Youngest Son Cook

The great-grandson of Alexander Cossitt of Granby, Connecticut, was discovered in the Military Death and Burial Records at the Alderman Library at the University of Virginia on 25 July, 2011.

Theodore S. Cook enlisted in the Union Army during the last year of the Civil War in his home town of Niles, Cayuga County, New York.  Niles was the main recruiting station for soldiers in this area in 1864.  His son, George, had enlisted in nearby Auburn, Cayuga County, New York in 1862. Both father and son were in Battery K and participated in General Grant’s Petersburg-Appomattox Campaign in November of 1864.  According to his Military Record, Private Theodore S. Cook of the 3rd Artillery was 41 years old, born in Windsor, Ohio, a carpenter, had black eyes and hair, a dark complexion and was 5 feet 5 and one-half inches tall.  Theodore S. Cook never returned home to Niles.  He died of disease, as so many soldiers did, on May 29, 1865, in Portsmouth, Virginia.  George Cook returned home in June to tell his mother, Nancy Reynolds Cook, the sad news.

To my knowledge, no one in my family ever knew of the parents of Theodore S. Cook.  All we knew was that Theodore, and his daughter, Emeline Cook, were born in Ohio.   My mother always referred to Emeline as “Grandma Cook”, even though her married name was Emeline McLaughlin.  The 1865 newspaper article of the death of Theodore S. Cook was kept in our family Bible.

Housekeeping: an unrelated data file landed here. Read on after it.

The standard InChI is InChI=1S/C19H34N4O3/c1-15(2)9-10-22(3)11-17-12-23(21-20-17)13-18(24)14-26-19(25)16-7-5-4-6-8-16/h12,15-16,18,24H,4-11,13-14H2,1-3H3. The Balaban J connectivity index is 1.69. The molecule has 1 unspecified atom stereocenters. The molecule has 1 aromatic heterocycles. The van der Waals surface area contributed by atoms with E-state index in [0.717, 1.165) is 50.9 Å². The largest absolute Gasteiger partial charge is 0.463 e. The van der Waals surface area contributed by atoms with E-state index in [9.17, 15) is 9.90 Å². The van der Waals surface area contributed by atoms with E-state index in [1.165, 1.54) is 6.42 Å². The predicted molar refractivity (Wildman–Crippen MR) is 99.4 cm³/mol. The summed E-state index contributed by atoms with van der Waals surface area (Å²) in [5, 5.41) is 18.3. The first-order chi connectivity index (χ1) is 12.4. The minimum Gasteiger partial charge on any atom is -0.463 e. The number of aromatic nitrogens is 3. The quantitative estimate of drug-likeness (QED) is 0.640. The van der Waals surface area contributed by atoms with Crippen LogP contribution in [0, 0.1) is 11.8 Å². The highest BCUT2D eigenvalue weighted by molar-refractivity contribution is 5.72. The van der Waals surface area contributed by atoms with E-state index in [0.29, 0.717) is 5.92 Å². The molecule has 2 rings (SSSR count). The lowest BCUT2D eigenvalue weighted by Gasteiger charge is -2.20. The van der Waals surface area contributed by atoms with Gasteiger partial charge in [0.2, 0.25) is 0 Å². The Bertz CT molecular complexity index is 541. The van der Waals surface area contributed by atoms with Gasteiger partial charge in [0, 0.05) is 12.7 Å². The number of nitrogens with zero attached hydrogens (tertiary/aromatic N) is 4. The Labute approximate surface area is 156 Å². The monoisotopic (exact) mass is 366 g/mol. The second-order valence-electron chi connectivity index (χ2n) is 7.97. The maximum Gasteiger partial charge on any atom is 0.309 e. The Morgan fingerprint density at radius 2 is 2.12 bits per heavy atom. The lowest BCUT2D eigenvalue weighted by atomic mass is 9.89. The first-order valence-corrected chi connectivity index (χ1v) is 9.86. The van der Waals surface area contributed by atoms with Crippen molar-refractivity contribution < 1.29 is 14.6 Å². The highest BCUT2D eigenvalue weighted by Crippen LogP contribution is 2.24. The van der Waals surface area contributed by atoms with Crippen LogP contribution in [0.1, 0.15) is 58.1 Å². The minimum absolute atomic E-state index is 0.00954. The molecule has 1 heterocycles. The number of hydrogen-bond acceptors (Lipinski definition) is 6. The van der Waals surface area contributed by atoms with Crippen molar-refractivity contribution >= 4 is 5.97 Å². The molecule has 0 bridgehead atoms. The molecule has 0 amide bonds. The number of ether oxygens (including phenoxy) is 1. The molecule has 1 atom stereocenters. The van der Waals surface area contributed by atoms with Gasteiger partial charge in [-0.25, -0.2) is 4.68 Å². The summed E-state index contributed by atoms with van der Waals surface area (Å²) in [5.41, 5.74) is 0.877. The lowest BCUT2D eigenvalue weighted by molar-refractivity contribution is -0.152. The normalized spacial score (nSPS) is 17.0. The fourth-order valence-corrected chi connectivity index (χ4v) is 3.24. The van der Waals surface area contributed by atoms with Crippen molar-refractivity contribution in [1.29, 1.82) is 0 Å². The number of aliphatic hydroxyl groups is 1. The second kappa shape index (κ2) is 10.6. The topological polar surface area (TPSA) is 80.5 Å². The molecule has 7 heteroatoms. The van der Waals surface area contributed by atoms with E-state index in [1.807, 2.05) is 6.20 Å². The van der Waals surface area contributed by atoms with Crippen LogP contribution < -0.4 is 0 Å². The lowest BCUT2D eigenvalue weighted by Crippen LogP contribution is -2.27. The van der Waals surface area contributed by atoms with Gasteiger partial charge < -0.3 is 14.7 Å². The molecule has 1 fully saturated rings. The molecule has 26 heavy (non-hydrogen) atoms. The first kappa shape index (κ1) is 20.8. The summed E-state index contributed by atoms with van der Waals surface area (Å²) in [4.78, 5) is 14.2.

The Alderman Library has a full-time genealogist on staff.  When asked if the library had records of Civil War burial sites, she took me to a computer and showed me this site:  Ancestry. Com-New York, Town Clerk’s Registers of Men Who Served in the Civil war, ca 1861-1865-Theodore S Cook.  To my astonishment, it listed Theodore's parents-- Benjamin Cook and Lydia Godard.

In August, I went to the State Library in Hartford, Connecticut.   In searching the Connecticut Church Records, I found the Granby First Congregational Church Record listing the marriage of Lydia Godard to Benjamin Cook Jr. on 7 March 1803, along with the death of Alexander Cossitt 25 April 1820.  Lydia Godard was the daughter of Lydia Cossitt, who married John Godard, and the granddaughter of Alexander Cossitt and Mindwell Wilcox.

The Cook’s, along with the Holcombs and Alderman’s, removed to Windsor, Ashtabula County, Ohio, shortly after their marriage.  Connecticut still laid claim to this territory from pre-Revolutionary War days and the majority of early settlers in this northeastern county were from Connecticut.   In checking the 1830 Census of Windsor, Ashtabula, Ohio, I found listed “B Cook” and “B Cook Jr” with 3 children under 20. One child was the “Youngest Son Cook,” now known to us as Theodore S. Cook, who was born in 1824 in Windsor, Ohio. 

Theodore S. Cook was the great-grandson of Alexander Cossitt, the son of Rene Cossitt and Ruth Elizabeth Porter.  The mystery of the “Youngest Son Cook” was now solved.

Thanks to David Wade Morton of Manlius, Onondaga County, New York, 7th Great-Grandson of Rene Cossitt for submitting this story.

T S Cook war record 1

 T S Cook war record 2